The second farm in The Farm Project is Ticonderoga Farms in Loudoun County, Virginia, which has been in their family for five generations. They grow figs, pumpkins, bamboo, flowers, Christmas trees, tomatoes, and other vegetables on their 1,000 acres. In addition, they raise free-range hens and sell the eggs and sell organic honey from their bee hives. They hold festivals in spring, summer, autumn, and winter celebrating each season and the things they grow. In 2011 they hosted their first Fig Lovers Feast, a celebration of the fig groves that they had planted eight years earlier which now have over 400 trees and produce enough figs to sell commercially. They grow five varieties of figs for commercial production and are experimenting with 10 other varieties. They provide figs to several high-end restaurants in Northern Virginia, including The Inn at Little Washington.
(Figs in the photo: Golden Delicious, Brown Turkey, Verte.)
The Fig Lovers Feast, September 2011.
I attended the Fig Lovers Feast as the official photographer, and in preparation for the event I brought home some of their figs and honey to test and create recipes, including this fig cake. For more fig recipes, visit the Ticonderoga Farms website.
This cake is dense and ultra moist, much like a holiday fruit cake, and like many fruit cakes taste best after resting overnight. Both the figs and the honey I used in this recipe are from Ticonderoga Farms. Their award-winning honey has a deep color and rich flavor, so I used just enough to glaze the cake. Any kind of fresh fig will work for the puree, but I think I prefer a lighter golden type of fig for the dried figs. Look for dried Calimyrna figs in your local grocery store, or if you are fortunate to have access to fresh figs, try drying them for a fun project.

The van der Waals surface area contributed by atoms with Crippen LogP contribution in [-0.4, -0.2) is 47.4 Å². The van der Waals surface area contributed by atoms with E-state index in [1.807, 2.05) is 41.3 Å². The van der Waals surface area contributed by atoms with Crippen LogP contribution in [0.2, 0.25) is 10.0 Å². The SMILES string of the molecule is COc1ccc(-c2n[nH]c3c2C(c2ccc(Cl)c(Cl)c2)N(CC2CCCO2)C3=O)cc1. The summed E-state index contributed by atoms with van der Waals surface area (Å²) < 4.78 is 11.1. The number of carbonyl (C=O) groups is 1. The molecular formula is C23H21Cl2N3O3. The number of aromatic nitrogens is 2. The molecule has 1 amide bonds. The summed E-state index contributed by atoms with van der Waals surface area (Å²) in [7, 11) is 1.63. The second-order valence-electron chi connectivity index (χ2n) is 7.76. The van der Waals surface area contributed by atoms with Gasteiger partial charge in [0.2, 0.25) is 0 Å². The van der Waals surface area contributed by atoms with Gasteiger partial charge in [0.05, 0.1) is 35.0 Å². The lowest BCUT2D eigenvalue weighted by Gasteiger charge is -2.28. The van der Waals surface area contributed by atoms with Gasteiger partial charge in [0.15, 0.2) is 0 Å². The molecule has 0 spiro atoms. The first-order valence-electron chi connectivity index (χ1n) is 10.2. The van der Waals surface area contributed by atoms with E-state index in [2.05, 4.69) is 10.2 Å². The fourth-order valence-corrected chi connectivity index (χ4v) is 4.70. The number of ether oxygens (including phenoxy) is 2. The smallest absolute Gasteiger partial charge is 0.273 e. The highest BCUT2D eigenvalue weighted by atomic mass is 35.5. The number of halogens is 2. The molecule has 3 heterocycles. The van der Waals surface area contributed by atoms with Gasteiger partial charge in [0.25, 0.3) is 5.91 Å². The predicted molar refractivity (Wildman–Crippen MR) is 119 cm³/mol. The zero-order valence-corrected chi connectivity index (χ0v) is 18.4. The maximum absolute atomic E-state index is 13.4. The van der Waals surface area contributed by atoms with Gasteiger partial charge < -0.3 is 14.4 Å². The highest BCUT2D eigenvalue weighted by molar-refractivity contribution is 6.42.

Fig Bundt Cake with Honey Butter Glaze
- food processor
- stand mixer with paddle attachment
- 12-cup bundt pan, greased and floured
- flour sifter or fine mesh strainer
- medium bowl
- 1 pound figs (very ripe, rinsed, stems removed)
- 1/2 pound unsalted butter
- 2 cups granulated sugar
- 2 large eggs
- 2 cups fig puree
- 1 teaspoon vanilla extract
- 3 cups unbleached all-purpose flour
- 1 teaspoon ground cinnamon
- 1 teaspoon freshly grated nutmeg
- 2 teaspoons baking soda
- 5 ounces dried figs (stems removed, chopped)
- 1/4 cup honey
- 1½ tablespoons unsalted butter
- Quarter the figs and process them in the food processor until the mixture is smooth.
- Preheat the oven to 325° F/165° C. Set rack in the middle of the oven.
- In the bowl of the stand mixer, cream the butter and sugar until it it light and fluffy.
- Add the eggs, one at a time, beating well each time. Add the fig puree and vanilla extract, and mix until thoroughly combined.
- In the medium bowl, sift together the flour, cinnamon, nutmeg, and baking soda. Add to the fig mixture and stir gently, tossing in the chopped figs. Do not over mix.
- Pour the batter into the prepared pan. Bake for 60 to 75 minutes, checking every 5 minutes after 1 hour has passed. When a tester comes out dry with just a few crumbs clinging, remove the pan from the oven. If the tester has no crumbs the cake will be dry.
- Cool the cake in the pan for 15 minutes, then turn the cake out onto a wire rack and cool completely.
- Warm the honey and butter in a small saucepan over low heat. Brush the warm glaze over the warm cake, and then again after the cake has cooled.
- Allow the cake to rest overnight before serving. Store the cake in a cake keeper or on a cake stand with glass cover. The cake will stay moist for 2 to 3 days. Refrigerate or freeze any leftovers.